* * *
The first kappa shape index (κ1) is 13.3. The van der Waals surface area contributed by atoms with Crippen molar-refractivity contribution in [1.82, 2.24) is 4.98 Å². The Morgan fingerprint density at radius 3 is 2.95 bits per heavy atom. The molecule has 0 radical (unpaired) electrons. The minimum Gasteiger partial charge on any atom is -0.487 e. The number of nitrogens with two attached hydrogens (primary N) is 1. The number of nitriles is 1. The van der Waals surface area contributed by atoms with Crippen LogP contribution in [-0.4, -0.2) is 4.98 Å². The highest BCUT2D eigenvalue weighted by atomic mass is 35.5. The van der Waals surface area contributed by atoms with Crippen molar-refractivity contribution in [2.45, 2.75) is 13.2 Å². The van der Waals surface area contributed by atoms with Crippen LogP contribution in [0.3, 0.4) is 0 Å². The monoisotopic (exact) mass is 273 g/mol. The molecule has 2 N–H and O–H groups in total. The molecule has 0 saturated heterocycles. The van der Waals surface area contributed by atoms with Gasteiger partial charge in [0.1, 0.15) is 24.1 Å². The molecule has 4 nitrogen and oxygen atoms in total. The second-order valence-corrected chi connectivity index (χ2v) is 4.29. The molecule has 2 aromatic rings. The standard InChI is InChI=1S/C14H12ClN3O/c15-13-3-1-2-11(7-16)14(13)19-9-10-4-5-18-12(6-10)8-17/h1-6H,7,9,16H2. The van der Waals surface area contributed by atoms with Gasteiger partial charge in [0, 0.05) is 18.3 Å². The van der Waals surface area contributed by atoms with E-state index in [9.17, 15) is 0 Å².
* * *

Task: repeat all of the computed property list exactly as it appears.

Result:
The first kappa shape index (κ1) is 13.3. The van der Waals surface area contributed by atoms with Crippen molar-refractivity contribution in [1.82, 2.24) is 4.98 Å². The Morgan fingerprint density at radius 3 is 2.95 bits per heavy atom. The molecule has 0 radical (unpaired) electrons. The minimum Gasteiger partial charge on any atom is -0.487 e. The number of nitrogens with two attached hydrogens (primary N) is 1. The number of nitriles is 1. The van der Waals surface area contributed by atoms with Crippen LogP contribution in [-0.4, -0.2) is 4.98 Å². The highest BCUT2D eigenvalue weighted by atomic mass is 35.5. The van der Waals surface area contributed by atoms with Crippen molar-refractivity contribution in [2.45, 2.75) is 13.2 Å². The van der Waals surface area contributed by atoms with Crippen LogP contribution in [0.3, 0.4) is 0 Å². The monoisotopic (exact) mass is 273 g/mol. The molecule has 2 N–H and O–H groups in total. The molecule has 0 saturated heterocycles. The van der Waals surface area contributed by atoms with Gasteiger partial charge in [0.1, 0.15) is 24.1 Å². The molecule has 4 nitrogen and oxygen atoms in total. The second-order valence-corrected chi connectivity index (χ2v) is 4.29. The molecule has 2 aromatic rings. The standard InChI is InChI=1S/C14H12ClN3O/c15-13-3-1-2-11(7-16)14(13)19-9-10-4-5-18-12(6-10)8-17/h1-6H,7,9,16H2. The van der Waals surface area contributed by atoms with Gasteiger partial charge in [0, 0.05) is 18.3 Å². The van der Waals surface area contributed by atoms with E-state index in [9.17, 15) is 0 Å².